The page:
Simon Winchester is an exceedingly gifted story teller, as well as a raconteur if you will, someone who occasionally adds a colorful flourish to some of the characters he has unearthed, people long lost within the farther shadows of history but brought back to life by a writer with a considerable curiosity matched with an ability to make these individuals interesting at the very least and quite fascinating at best. Winchester is not a historian nor a clinical psychologist as some critics at this site would have him be.

In The Professor & the Madman: A Tale of Murder, Insanity & the Making of the Oxford English Dictionary Winchester takes an American surgeon & Civil War veteran turned murderer, William Minor, housed at the Crowthorne Prison, a psychiatric asylum in Berkshire, England and somehow fashions his story into a most compelling mystery tale that also involves the earlier phase of gestation of the Oxford English Dictionary.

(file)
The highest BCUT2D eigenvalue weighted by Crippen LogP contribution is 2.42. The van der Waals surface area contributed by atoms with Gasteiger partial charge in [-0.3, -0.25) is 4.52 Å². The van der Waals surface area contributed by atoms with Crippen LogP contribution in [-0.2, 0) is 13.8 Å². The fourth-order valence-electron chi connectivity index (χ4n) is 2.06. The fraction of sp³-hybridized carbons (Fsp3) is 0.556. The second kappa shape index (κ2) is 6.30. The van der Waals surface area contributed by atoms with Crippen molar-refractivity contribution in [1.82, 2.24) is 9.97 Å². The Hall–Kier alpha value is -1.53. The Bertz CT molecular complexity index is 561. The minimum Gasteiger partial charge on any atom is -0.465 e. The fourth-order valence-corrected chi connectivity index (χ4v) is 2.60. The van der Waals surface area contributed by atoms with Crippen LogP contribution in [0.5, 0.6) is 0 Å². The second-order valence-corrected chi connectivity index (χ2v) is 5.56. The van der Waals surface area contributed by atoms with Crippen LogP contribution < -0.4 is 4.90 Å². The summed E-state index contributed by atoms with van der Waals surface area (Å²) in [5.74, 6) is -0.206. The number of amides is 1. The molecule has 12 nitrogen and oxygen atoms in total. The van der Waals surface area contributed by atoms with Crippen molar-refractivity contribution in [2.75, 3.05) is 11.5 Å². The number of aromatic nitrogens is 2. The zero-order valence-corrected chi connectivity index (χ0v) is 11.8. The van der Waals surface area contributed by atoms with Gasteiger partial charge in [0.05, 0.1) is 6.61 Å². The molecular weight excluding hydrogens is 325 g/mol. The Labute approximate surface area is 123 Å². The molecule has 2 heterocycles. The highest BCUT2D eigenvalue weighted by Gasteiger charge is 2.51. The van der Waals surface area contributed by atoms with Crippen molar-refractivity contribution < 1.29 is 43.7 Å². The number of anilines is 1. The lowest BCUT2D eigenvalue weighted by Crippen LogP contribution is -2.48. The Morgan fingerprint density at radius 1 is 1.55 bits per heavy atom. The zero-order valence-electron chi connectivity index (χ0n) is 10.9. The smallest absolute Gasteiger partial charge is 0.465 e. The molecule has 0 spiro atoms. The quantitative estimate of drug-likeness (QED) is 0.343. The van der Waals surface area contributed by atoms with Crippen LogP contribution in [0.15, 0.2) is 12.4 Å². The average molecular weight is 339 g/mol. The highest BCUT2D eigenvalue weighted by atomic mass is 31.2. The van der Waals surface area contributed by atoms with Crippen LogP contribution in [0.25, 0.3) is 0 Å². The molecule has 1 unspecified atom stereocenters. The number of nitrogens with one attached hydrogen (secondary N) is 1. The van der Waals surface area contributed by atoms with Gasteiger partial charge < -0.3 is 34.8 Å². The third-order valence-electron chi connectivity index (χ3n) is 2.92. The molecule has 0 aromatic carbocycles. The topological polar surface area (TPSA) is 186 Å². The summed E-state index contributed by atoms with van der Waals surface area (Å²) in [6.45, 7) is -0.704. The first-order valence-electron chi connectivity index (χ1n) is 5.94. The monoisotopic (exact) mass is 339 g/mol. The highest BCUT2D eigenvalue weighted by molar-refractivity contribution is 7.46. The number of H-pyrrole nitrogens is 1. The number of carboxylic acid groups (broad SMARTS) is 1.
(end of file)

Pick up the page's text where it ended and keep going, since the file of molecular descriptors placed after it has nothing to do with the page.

What are the chances that a reader would glance at this brief overview & suppose that Dr. Minor's story could be told in a manner that would sell a million+ copies, while gaining 90,000 listings & 5,000+ critical reviews at Goodreads? Perhaps the best description of Winchester's book is to consider it a "linguistic detective story."

Dr. Wm. Minor was from a genteel New England background & a graduate of Yale Medical College, a very sensitive man, "courteous to a fault", someone who read widely, played the flute & painted watercolors but he suffered what today would be called post-traumatic stress while serving in the Civil War, particularly during the devastating stalemate, the "Battle of the Wilderness" in Virginia in 1864, with the forces of Gen. Grant pitted against the those of the Confederacy, commanded by Robert E. Lee.

The author comments that perhaps with this first encounter with war, a "latent madness hovering in the background, was triggered during this battle that might have tested the sanest of men." It appears Dr. Minor's penchant for consorting with prostitutes after his war experience and an earlier experience of doubts about his own ability to control his sexual appetite, scarred the man's sense of self-worth, that coupled with a post-war paranoia, causing him in time to lose his military position.